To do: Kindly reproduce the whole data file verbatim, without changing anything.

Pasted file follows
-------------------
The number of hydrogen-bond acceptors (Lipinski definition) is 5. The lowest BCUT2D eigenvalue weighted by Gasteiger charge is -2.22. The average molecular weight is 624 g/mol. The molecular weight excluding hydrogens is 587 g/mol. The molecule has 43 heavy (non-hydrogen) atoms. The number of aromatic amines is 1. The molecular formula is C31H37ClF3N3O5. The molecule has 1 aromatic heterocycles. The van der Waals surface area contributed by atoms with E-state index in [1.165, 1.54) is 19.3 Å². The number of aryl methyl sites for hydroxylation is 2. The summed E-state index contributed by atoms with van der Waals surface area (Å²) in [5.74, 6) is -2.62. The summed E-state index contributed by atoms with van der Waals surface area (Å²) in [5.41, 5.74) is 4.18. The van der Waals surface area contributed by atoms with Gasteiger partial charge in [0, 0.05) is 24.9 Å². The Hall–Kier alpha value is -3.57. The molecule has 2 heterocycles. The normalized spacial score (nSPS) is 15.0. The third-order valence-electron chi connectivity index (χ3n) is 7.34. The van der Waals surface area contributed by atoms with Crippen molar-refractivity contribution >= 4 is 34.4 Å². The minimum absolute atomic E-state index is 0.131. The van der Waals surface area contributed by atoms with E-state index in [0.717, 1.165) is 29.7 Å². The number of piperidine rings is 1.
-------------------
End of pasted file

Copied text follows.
The number of hydrogen-bond acceptors (Lipinski definition) is 5. The lowest BCUT2D eigenvalue weighted by Gasteiger charge is -2.22. The average molecular weight is 624 g/mol. The molecular weight excluding hydrogens is 587 g/mol. The molecule has 43 heavy (non-hydrogen) atoms. The number of aromatic amines is 1. The molecular formula is C31H37ClF3N3O5. The molecule has 1 aromatic heterocycles. The van der Waals surface area contributed by atoms with E-state index in [1.165, 1.54) is 19.3 Å². The number of aryl methyl sites for hydroxylation is 2. The summed E-state index contributed by atoms with van der Waals surface area (Å²) in [5.74, 6) is -2.62. The summed E-state index contributed by atoms with van der Waals surface area (Å²) in [5.41, 5.74) is 4.18. The van der Waals surface area contributed by atoms with Gasteiger partial charge in [0, 0.05) is 24.9 Å². The Hall–Kier alpha value is -3.57. The molecule has 2 heterocycles. The normalized spacial score (nSPS) is 15.0. The third-order valence-electron chi connectivity index (χ3n) is 7.34. The van der Waals surface area contributed by atoms with Crippen molar-refractivity contribution >= 4 is 34.4 Å². The minimum absolute atomic E-state index is 0.131. The van der Waals surface area contributed by atoms with E-state index in [0.717, 1.165) is 29.7 Å². The number of piperidine rings is 1.